A few people have asked if I’m going to stop writing now that it’s “all over.” Sure. Will somebody please let me know when it’s “all over?” Unfortunately (for me, and for those who find incessant blogging tiresome), this crap sorority demands lifetime membership. Heaven help you if you don’t like pink, or blabby, sweaty women with fake boobs. Even our quieter, more elegant members can still get dragged into the secret handshake: a hug from a bald stranger. Just last month, a “sister” stopped me at the florist. I was otherwise minding my own, hatted business when she sidled up to me and shared:
“I was diagnosed two years ago. Look at my hair! When I was bald, a woman came up to me and showed me her long hair two years after treatment. I wanted to do the same for you.”
Very quickly I went from sniffing peonies to sniffly gratitude. So as the patina of chemo remains on my visage, it’s not “over.” Unless I can stifle the need to reassure some future, hairless lady with my own chin-length proof of survival, it’s not “over.” And until some miraculous drug is invented that reduces breast cancer recurrence to zero, it’s not “over.” For the one-in-eight of us, it’s never “over.”
Truthfully, I’m a bit surprised that I still have so much to say. I’m all at once anxious, irritated, and grateful about all sorts of things that don’t include my still-too-short hair. In order to make sense of this post-treatment period, I read Hester Hill Schnipper’s “After Cancer” cover-to-cover and have been roosting in self-satisfied, snarky, you-just-don’t-get-it peace ever since. Beware Women Beyond Treatment. With our post-traumatic stress, and Joan-of-Arc hair, we’re a b*tchy bunch of tamoxifen-toting veterans who can find fault with almost anything you say (and nearly everything uttered by A-Ma). Yes I’m happy to have hair. No, I would never choose this haircut voluntarily. No, I’m not going to keep it gray (I’m 40, not 80), or THIS short. And no, I don’t care if alcohol/non-organic food/the microwave/white pasta/sugar/negative energy causes Cancer. I’m exempt. Just today I found a whole slew of blogging women who one, five, ten years after The Diagnosis are still writing travelogues about Life in Cancerland. And although right now I can relate to their frustrations and fears, I hope that a decade from now I’m less annoyed by people who don’t follow the fragile rules of etiquette in this godforsaken town.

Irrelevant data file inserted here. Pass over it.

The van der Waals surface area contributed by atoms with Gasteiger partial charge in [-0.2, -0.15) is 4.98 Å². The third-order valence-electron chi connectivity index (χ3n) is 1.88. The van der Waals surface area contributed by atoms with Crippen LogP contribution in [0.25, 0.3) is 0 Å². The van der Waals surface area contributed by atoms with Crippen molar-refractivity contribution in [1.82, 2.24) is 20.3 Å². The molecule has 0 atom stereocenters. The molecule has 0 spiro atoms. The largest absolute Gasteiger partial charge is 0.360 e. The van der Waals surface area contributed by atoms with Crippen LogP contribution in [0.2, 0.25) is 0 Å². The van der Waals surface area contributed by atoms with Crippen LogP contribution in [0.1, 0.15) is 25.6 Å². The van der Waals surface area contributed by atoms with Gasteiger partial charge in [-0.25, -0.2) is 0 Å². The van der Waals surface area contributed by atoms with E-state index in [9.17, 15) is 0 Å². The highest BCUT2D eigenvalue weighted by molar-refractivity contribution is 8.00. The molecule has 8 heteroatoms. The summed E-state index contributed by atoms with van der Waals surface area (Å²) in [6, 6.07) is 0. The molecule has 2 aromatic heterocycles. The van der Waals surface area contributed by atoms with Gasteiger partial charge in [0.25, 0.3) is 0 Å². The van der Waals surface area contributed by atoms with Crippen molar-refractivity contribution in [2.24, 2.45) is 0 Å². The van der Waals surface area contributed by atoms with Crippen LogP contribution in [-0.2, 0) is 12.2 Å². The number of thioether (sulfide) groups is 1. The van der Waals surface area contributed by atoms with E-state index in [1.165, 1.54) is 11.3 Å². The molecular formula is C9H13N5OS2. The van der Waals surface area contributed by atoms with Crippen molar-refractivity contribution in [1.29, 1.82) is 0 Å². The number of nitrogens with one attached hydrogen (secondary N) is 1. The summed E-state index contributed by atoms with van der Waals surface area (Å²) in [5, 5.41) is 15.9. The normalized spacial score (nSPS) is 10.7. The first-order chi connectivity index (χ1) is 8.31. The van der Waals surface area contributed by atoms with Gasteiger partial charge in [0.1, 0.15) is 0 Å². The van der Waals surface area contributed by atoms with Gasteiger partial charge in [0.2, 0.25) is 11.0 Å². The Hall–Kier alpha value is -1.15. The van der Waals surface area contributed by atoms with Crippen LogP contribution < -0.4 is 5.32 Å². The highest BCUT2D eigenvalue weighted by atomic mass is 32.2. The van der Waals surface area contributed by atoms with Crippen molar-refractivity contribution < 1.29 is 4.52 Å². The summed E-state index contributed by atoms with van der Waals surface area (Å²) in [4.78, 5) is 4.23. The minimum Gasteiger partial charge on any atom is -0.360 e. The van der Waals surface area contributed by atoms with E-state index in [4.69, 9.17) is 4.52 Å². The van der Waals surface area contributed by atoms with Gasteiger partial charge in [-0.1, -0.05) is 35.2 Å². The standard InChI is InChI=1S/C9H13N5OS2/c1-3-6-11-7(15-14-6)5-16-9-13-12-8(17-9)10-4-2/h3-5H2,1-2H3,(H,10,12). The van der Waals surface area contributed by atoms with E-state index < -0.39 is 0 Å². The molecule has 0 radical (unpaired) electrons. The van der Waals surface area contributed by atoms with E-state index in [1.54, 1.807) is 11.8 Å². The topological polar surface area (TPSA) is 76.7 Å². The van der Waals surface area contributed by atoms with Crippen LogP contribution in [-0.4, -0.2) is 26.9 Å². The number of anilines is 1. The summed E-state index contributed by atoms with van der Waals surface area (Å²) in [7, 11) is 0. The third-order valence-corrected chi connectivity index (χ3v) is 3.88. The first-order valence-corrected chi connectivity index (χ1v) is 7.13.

But with my taxes-paid-up citizenship here in Pink Ribbonville, I feel qualified to share a few guidelines to prevent riling up the natives. Obviously, attempting to convince any woman without hair and breasts that “it’s over” doesn’t fly. And I’m not using “chemo-brain” as an excuse. I used to be smarter and more remember-y. Now I’m forgetful and distracted (and sad about it). Although exposure to life threatening illness has made me even less tolerant of pettiness, I’m not less willing to commiserate with you over the difficulty of finding a good plumber. Don’t spare me opportunities to be a friend (even if chemo brain will occasionally make me forget to return your call). And I want to hear any Cancer story that ends well. But maybe don’t compare me to your Auntie Mable who found her lump at age 75. Although it’s sucky bad luck for all of us, Auntie Mable got to live an extra 35 years without this hanging over her. I reserve the right to my own amount of incomparable unfairness.
All of this “is it over?” stuff recently bit me in the face like a Barry Family Dog (too soon?). April and her brood came over for our neighborhood’s Fourth of July fireworks. We let our kids run amok, stuffing themselves with all sorts of otherwise forbidden junk, while we accompanied our people watching with gossip and white wine. All of the sudden I spied Steve Tordone, arguably one of the cutest boys in high school, and someone I haven’t seen in 25 years. Wouldn’t it be fun to go say “hi?” April pushed pause on my friendly zeal, reminding me that any sort of catch up would probably necessitate an explanation for my half-inch of hair. Not that April thinks I don’t look fabulous (I do!), but because I actually, temporarily forgot about my life story, she wanted to make certain I really wanted, in that very moment, to share it. I didn’t. It was because I was having so much carefree, wigless fun that all thoughts of hairless survival had slipped my mind. I’m so glad I didn’t ignorantly walk into an unplanned re-hashing that couldn’t possibly have improved the evening for any of us. April, ever the well-prepared traveler and friend, already read all of the brochures for Cancerland, at times navigating it even better than someone who lives there year-round.
Although those of us in this alternate world of “survival” are forever changed, I don’t actually plan to blog about it for the next decade. And once I have a more reasonable amount of hair, I can go say hello any Steve Tordone in my path without conversation-stopping tales of woe. For me, this will be a bit of an “it’s over” moment for me—when strangers (or cute boys from high school) don’t wonder, and I don’t tell. In the meantime, I could take a cue from little Teddy, who wondered: “Why are you reading about breast cancer? You don’t have breast cancer anymore!”